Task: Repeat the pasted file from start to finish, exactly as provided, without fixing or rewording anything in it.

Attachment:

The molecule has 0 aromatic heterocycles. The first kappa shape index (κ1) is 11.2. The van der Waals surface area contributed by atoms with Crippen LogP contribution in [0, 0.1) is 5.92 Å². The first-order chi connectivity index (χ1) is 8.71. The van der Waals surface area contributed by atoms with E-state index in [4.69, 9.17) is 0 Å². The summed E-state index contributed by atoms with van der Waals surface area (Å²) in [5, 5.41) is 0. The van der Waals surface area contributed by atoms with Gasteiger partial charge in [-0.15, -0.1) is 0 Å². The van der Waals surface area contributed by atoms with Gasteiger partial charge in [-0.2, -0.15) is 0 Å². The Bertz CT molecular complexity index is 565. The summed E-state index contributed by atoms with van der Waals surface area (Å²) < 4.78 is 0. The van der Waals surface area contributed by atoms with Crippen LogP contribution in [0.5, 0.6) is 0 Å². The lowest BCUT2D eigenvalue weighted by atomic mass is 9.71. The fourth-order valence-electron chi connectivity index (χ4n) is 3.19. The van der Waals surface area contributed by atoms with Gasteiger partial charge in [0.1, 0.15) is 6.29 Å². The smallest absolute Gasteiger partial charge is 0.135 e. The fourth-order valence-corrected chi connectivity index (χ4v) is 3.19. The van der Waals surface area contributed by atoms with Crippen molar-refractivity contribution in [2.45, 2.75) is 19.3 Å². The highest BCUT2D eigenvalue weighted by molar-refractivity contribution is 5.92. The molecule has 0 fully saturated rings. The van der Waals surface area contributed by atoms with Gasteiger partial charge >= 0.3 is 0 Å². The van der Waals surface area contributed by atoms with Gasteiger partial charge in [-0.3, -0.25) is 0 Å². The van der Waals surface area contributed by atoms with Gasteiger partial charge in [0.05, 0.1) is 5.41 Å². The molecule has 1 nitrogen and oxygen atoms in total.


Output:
The molecule has 0 aromatic heterocycles. The first kappa shape index (κ1) is 11.2. The van der Waals surface area contributed by atoms with Crippen LogP contribution in [0, 0.1) is 5.92 Å². The first-order chi connectivity index (χ1) is 8.71. The van der Waals surface area contributed by atoms with E-state index in [4.69, 9.17) is 0 Å². The summed E-state index contributed by atoms with van der Waals surface area (Å²) in [5, 5.41) is 0. The van der Waals surface area contributed by atoms with Gasteiger partial charge in [-0.15, -0.1) is 0 Å². The van der Waals surface area contributed by atoms with Gasteiger partial charge in [-0.2, -0.15) is 0 Å². The Bertz CT molecular complexity index is 565. The summed E-state index contributed by atoms with van der Waals surface area (Å²) < 4.78 is 0. The van der Waals surface area contributed by atoms with Crippen LogP contribution in [0.5, 0.6) is 0 Å². The lowest BCUT2D eigenvalue weighted by atomic mass is 9.71. The fourth-order valence-electron chi connectivity index (χ4n) is 3.19. The van der Waals surface area contributed by atoms with Gasteiger partial charge in [0.1, 0.15) is 6.29 Å². The smallest absolute Gasteiger partial charge is 0.135 e. The fourth-order valence-corrected chi connectivity index (χ4v) is 3.19. The van der Waals surface area contributed by atoms with Crippen molar-refractivity contribution in [2.45, 2.75) is 19.3 Å². The highest BCUT2D eigenvalue weighted by molar-refractivity contribution is 5.92. The molecule has 0 fully saturated rings. The van der Waals surface area contributed by atoms with Gasteiger partial charge >= 0.3 is 0 Å². The van der Waals surface area contributed by atoms with Gasteiger partial charge in [-0.3, -0.25) is 0 Å². The van der Waals surface area contributed by atoms with Gasteiger partial charge in [0.05, 0.1) is 5.41 Å². The molecule has 1 nitrogen and oxygen atoms in total.